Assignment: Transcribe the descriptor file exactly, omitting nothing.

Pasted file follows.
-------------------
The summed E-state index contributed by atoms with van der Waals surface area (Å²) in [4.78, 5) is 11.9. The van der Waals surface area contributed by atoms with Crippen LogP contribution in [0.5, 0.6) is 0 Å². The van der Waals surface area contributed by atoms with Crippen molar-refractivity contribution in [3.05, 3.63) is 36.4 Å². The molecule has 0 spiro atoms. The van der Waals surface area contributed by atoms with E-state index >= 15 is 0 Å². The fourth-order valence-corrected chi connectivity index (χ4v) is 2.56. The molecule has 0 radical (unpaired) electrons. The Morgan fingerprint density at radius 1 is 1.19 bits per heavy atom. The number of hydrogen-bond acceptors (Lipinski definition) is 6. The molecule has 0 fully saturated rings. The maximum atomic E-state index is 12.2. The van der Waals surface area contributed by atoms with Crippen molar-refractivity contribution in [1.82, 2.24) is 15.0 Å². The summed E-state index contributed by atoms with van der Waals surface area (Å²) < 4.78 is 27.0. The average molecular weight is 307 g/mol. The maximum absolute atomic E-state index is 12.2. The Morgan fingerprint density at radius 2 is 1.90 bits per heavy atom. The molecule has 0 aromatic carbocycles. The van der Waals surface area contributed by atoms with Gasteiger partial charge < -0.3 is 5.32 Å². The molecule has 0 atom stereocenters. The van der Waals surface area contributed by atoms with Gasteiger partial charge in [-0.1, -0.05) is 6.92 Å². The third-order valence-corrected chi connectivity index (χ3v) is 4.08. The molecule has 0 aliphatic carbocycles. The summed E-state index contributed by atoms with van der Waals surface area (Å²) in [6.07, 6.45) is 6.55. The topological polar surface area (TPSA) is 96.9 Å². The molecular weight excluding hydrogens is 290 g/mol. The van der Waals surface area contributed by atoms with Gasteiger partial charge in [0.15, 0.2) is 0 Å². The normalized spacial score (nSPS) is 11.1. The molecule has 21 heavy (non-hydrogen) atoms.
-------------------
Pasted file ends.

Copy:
The summed E-state index contributed by atoms with van der Waals surface area (Å²) in [4.78, 5) is 11.9. The van der Waals surface area contributed by atoms with Crippen LogP contribution in [0.5, 0.6) is 0 Å². The van der Waals surface area contributed by atoms with Crippen molar-refractivity contribution in [3.05, 3.63) is 36.4 Å². The molecule has 0 spiro atoms. The van der Waals surface area contributed by atoms with E-state index >= 15 is 0 Å². The fourth-order valence-corrected chi connectivity index (χ4v) is 2.56. The molecule has 0 radical (unpaired) electrons. The Morgan fingerprint density at radius 1 is 1.19 bits per heavy atom. The number of hydrogen-bond acceptors (Lipinski definition) is 6. The molecule has 0 fully saturated rings. The maximum atomic E-state index is 12.2. The van der Waals surface area contributed by atoms with Crippen molar-refractivity contribution in [1.82, 2.24) is 15.0 Å². The summed E-state index contributed by atoms with van der Waals surface area (Å²) < 4.78 is 27.0. The average molecular weight is 307 g/mol. The maximum absolute atomic E-state index is 12.2. The Morgan fingerprint density at radius 2 is 1.90 bits per heavy atom. The molecule has 0 aromatic carbocycles. The van der Waals surface area contributed by atoms with Gasteiger partial charge < -0.3 is 5.32 Å². The molecule has 0 atom stereocenters. The van der Waals surface area contributed by atoms with Gasteiger partial charge in [-0.1, -0.05) is 6.92 Å². The third-order valence-corrected chi connectivity index (χ3v) is 4.08. The molecule has 0 aliphatic carbocycles. The summed E-state index contributed by atoms with van der Waals surface area (Å²) in [6.07, 6.45) is 6.55. The topological polar surface area (TPSA) is 96.9 Å². The molecular weight excluding hydrogens is 290 g/mol. The van der Waals surface area contributed by atoms with Gasteiger partial charge in [0.15, 0.2) is 0 Å². The normalized spacial score (nSPS) is 11.1. The molecule has 21 heavy (non-hydrogen) atoms.